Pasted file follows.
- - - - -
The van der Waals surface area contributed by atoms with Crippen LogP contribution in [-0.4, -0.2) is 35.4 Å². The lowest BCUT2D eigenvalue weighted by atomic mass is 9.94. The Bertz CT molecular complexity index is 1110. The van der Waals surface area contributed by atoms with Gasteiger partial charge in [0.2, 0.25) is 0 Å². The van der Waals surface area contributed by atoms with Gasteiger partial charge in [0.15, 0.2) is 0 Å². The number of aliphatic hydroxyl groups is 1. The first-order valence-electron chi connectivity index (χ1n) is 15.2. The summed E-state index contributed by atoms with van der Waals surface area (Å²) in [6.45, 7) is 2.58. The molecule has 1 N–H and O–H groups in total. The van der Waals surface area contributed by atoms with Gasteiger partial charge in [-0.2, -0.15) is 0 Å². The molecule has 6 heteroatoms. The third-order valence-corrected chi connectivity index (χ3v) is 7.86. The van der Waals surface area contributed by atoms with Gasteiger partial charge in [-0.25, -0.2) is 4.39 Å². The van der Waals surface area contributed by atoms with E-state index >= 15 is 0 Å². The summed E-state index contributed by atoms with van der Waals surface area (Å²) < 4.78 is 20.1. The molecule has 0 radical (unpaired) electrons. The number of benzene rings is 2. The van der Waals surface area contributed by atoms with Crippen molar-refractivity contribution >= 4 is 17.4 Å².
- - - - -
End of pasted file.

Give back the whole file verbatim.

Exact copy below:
The van der Waals surface area contributed by atoms with Crippen LogP contribution in [-0.4, -0.2) is 35.4 Å². The lowest BCUT2D eigenvalue weighted by atomic mass is 9.94. The Bertz CT molecular complexity index is 1110. The van der Waals surface area contributed by atoms with Gasteiger partial charge in [0.2, 0.25) is 0 Å². The van der Waals surface area contributed by atoms with Gasteiger partial charge in [0.15, 0.2) is 0 Å². The number of aliphatic hydroxyl groups is 1. The first-order valence-electron chi connectivity index (χ1n) is 15.2. The summed E-state index contributed by atoms with van der Waals surface area (Å²) in [6.45, 7) is 2.58. The molecule has 1 N–H and O–H groups in total. The van der Waals surface area contributed by atoms with Gasteiger partial charge in [-0.2, -0.15) is 0 Å². The molecule has 6 heteroatoms. The third-order valence-corrected chi connectivity index (χ3v) is 7.86. The van der Waals surface area contributed by atoms with Gasteiger partial charge in [-0.25, -0.2) is 4.39 Å². The van der Waals surface area contributed by atoms with E-state index >= 15 is 0 Å². The summed E-state index contributed by atoms with van der Waals surface area (Å²) < 4.78 is 20.1. The molecule has 0 radical (unpaired) electrons. The number of benzene rings is 2. The van der Waals surface area contributed by atoms with Crippen molar-refractivity contribution >= 4 is 17.4 Å².